Dir: Laurent Cantet. France. 2001. 133 mins.

Laurent Cantet delivers brilliantly on the promise of his outstanding 1999 feature debut Human Resources with another compelling look at an individual caught up in trouble at the workplace. L'Emploi Du Temps is based on the true case of a middle manager who for months concealed from his family the fact that he had lost his job. The real-life man eventually exploded into violence, but the film avoids the melodramatic potential of the material in favour of a delicate, beautifully observed portrait of a man on the edge.

The downbeat subject, unsensational treatment and lack of star names present a marketing challenge, but the film's international profile will be boosted by plentiful festival outings: it has already played in Toronto and Venice, where it took the top prize, the Lion of the Year, in the Cinema of the Present section. With careful handling, L'Emploi Du Temps could quietly thrive in niche cinemas if pitched at an audience hungry for mature, thought-provoking fare and can look forward to extensive future exposure on the small screen.

Vincent (Aurelian Recoing), a middle-aged management consultant based in Southern France, is first discovered rushing between a series of important meetings. However it's immediately clear that he is, in fact, driving around aimlessly and sleeping in his car, having been dismissed weeks ago from the job which he has held down for many years (the film's French title conveys the double meaning of both a timetable and also the main character's need to use up his days).

Not only does Vincent reject all offers of help from former colleagues, he even refuses to confide in Muriel, his wife (Karin Viard), on the ostensible grounds that this strong, intelligent woman is "too fragile" to deal with the blow. To facilitate the deception, he claims to have been offered a high-powered new job which will require him to commute to Geneva.

Here, he infiltrates the premises of a development agency which advises businesses in Third World countries and, on the strength of what he learns there, invents a whole new professional identity for himself, even persuading friends and acquaintances to sink their saving into bogus investment schemes.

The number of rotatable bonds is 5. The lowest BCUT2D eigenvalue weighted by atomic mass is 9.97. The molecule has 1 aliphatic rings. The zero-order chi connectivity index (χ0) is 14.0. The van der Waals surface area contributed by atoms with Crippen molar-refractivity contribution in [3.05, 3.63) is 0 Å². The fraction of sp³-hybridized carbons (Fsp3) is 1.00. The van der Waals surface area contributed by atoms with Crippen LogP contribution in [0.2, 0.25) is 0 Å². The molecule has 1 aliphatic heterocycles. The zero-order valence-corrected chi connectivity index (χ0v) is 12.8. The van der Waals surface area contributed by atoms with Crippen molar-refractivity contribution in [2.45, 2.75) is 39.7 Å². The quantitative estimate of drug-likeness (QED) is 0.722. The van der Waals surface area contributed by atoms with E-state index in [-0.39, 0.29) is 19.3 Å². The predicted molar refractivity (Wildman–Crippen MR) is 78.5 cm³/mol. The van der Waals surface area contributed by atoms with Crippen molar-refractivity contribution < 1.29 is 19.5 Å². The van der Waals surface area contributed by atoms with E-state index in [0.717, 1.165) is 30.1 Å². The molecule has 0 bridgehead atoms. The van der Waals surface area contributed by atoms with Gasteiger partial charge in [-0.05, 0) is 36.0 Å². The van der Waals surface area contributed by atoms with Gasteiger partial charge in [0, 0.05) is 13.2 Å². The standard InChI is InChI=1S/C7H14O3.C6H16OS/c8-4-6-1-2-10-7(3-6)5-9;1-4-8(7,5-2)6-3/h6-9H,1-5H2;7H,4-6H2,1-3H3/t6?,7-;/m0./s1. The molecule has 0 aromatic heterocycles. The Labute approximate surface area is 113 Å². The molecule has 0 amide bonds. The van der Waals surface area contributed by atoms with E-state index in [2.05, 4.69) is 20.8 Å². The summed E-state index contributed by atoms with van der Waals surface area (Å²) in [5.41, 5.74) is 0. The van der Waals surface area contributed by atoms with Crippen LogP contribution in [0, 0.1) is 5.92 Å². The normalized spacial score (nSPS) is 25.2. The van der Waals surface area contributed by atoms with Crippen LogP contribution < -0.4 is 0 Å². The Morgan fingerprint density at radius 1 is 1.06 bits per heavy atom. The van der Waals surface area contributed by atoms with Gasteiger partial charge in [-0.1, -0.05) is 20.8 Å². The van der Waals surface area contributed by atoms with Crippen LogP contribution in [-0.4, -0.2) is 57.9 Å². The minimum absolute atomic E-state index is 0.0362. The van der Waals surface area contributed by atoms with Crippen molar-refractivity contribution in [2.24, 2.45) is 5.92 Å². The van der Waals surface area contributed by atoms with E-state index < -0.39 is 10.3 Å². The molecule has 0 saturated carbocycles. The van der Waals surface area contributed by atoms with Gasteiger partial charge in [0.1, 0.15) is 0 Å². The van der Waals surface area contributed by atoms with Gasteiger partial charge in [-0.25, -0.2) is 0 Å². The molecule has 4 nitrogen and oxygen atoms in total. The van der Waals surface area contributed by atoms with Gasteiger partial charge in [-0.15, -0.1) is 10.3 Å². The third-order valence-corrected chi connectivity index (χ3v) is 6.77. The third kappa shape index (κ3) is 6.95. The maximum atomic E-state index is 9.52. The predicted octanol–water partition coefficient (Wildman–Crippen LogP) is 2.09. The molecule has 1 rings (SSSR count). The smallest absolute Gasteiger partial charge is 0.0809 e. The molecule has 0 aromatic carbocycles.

However Vincent's fabrications and lifestyle become increasingly difficult to maintain: he has trouble deterring his family from visiting his non-existent new apartment (part-funded by his father) and is eventually reduced to joining a gang smuggling bootleg consumer goods into Switzerland in order to generate some income.

A thread of dark, absurdist humour weaves through such scenes as the one where the gang leader visits Vincent's family and lectures his small son over dinner on the evils of the black market. But the film's real subtlety and punch lie in the way Cantet resists turning his story into the conventional tragedy of a man trapped by circumstances beyond his control.

Instead, he paints the portrait of an individual profoundly disconnected from the world (Cantet typically shoots Vincent outside windows looking in) and in deep denial about himself. He had been, it becomes clear, not the victim of unfair dismissal, but was made redundant because he had already lost his commitment to his job. He is shown drifting ever deeper into his own elaborate fantasies, and there's an ambiguity which continues up until the final, unexpected scene about the extent to which he believes in them himself.

Viard and the remainder of the supporting cast are faultless, but L'Emploi Du Temps belongs to Recoing. Little known outside France and not conventionally charismatic, he plays a chameleon character who melts consistently into his surroundings, and yet the actor manages to command the screen throughout the film.

Visually, it's a superbly staged piece, with Cantet's effortless, unshowy mastery of his medium evident in every scene: to single out just two, a long sequence in which Vincent and Muriel lose each other on a mountain top, and a confrontation, full of awkward looks and silences, with his family which knows the truth but leaves everything unspoken.

Prod co: Haut et Court.
Co-prods: Arte, Rhone-Alpes Cinema, Havas Images.
Int'l Sales: Celluloid Dreams.
Prod: Caroline Benjo.
Scr: Cantet, Robin Campillo.
Dop: Pierre Milon.
Prod des: Romain Denis.
Ed: Campillo.
Music: Jocelyn Pook.
Main cast: Aurelian Recoing, Karin Viard, Serge Livrozet, Jean-Pierre Mangeot, Monique Mangeot.